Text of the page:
Etsy was once dubbed “the quirky aunt of e-commerce.” It’s not an up-and-coming phenomenon, a new trend, or a well-kept secret.
But in 2013, $1.35 billion dollars’ worth of items were shipped on the site, which means its life is still in full swing.
Sellers on Etsy have unique ideas with little niches. They handcraft bowties, scarves, boots, wedding invitations, wind chimes, you name it. The entrepreneur lists it on Etsy, crafts it, and ships it. Some folks make their lively solely via their Etsy store, some use it as a stop-gap while unemployed, and some place their Etsy income next to their spouse’s salary.
What Etsy shows us is that while nanotechnology, robotics, wearable internet and other ultra-modern wonders are on the rise, we still live in a world with a market for items with heart, homemade crafts that are the passion of an individual.
An architect named Angie Davis, after being laid off, opened up an Etsy shop selling iPod cases. She told the New York Times that during the holiday rush she brought in the equivalent of her former salary in under a week. Caroline Colom Vasquez pulled in $120,000 in 2008 selling wood collectibles geared toward weddings. If you’re willing to put in long hours, sometimes really pushing yourself, the money can be there. And pushing yourself is nothing new for one who runs a home business.
Listings start at a painless 20 cents, with 3.5% of sales going to Etsy. That gives you 5 photos. The site also includes teams devoted to particular interests, pooling and grouping listings and providing advice from forums.
Avoid Etsy Mistakes
A lot of people have made mistakes trying to get their Etsy business off the ground so you don’t have to. You’re at the helm here, with the ability to make all the decisions, all the profits, all the mistakes, and all the losses. As with other home businesses, your status as the whole company, as a bit of a novice with your product and with selling in a particular environment doesn’t have to mean you do an amateurish job.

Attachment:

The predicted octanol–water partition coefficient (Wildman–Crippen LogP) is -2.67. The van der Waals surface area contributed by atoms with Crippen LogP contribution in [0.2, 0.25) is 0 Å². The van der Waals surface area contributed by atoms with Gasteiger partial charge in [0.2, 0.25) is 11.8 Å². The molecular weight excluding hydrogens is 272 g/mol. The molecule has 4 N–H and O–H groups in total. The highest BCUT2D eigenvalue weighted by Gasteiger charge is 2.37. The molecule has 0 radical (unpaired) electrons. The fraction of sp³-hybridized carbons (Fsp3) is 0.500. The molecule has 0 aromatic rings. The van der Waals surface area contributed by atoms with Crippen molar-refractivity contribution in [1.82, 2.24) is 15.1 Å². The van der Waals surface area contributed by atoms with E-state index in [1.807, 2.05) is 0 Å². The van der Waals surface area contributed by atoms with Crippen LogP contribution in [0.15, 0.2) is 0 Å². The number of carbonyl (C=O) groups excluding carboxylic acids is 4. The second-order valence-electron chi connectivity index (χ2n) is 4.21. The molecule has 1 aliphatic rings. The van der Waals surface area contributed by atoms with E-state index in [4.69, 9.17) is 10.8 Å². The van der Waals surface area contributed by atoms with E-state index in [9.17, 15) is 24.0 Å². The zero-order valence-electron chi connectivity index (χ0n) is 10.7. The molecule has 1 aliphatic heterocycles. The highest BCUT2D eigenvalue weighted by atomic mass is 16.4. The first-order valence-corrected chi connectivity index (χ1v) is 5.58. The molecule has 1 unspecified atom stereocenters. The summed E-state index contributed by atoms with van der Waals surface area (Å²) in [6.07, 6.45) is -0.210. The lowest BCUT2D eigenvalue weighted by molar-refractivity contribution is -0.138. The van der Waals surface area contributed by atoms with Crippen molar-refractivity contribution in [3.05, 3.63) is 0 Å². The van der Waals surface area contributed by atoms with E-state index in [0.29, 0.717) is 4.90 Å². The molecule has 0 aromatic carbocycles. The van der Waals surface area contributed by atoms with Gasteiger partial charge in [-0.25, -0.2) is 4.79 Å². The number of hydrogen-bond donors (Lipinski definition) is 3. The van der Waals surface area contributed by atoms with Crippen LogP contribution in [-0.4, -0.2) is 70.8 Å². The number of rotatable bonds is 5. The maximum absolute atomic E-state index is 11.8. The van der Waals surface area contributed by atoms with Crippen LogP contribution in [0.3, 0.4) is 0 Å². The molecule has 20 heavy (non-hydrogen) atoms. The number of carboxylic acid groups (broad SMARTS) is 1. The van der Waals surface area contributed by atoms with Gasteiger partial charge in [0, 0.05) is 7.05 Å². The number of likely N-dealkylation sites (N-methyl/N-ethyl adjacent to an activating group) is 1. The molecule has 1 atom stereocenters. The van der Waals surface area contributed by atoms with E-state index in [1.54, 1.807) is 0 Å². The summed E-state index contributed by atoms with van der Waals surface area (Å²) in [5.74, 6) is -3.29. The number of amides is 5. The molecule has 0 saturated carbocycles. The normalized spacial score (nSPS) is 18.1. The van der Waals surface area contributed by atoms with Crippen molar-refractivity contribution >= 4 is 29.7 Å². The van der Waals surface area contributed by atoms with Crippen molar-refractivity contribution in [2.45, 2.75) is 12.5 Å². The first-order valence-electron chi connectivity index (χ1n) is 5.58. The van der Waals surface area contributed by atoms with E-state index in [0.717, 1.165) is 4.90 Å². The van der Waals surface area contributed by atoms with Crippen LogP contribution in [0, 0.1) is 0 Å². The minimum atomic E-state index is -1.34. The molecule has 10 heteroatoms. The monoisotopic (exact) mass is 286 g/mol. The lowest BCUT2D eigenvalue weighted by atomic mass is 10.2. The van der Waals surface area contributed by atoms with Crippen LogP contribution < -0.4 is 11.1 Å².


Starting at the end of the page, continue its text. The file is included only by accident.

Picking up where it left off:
Here are some things to keep in mind when fashioning your listings.
1. Title skills
You give your item a title and that shows up in the URL for the item’s listing. You have five words, so make them direct and to the point, naming the item. Don’t use the words on superfluous adjectives or anything that doesn’t tell the user what’s what.
Etsy gives you keywords that will help customers find your wares. It’s been proven that they do indeed help, so don’t be shy with them. Describe your product from a few angles, “ceramic,” “deco,” “ash tray,” “home furnishings,” “1960s retro” etc.
3. Good Photos
As with any other home business, the devil is in the details. There are a lot of things that can cause a photo of your product to come out blurry, half-shadowed, too bright, etc. But just as you’ve put all the fine points on your craft, you have to be careful with all the details of the photos—treat the pics as part of the craft itself.
4. Don’t overextend
If you’re lucky enough to have orders rolling in, be sure not to take more than you can produce or ship quickly. You don’t want bad reviews tripping you up before you’ve gotten started. As with any other home business, let things build gradually.
Etsy, like any other entrepreneurship, is difficult. In 2014 as ever, you get out of it what you put into it. You do have to throw your energy and effort and time into it, but selling on Etsy remains one of the best businesses to run from the home.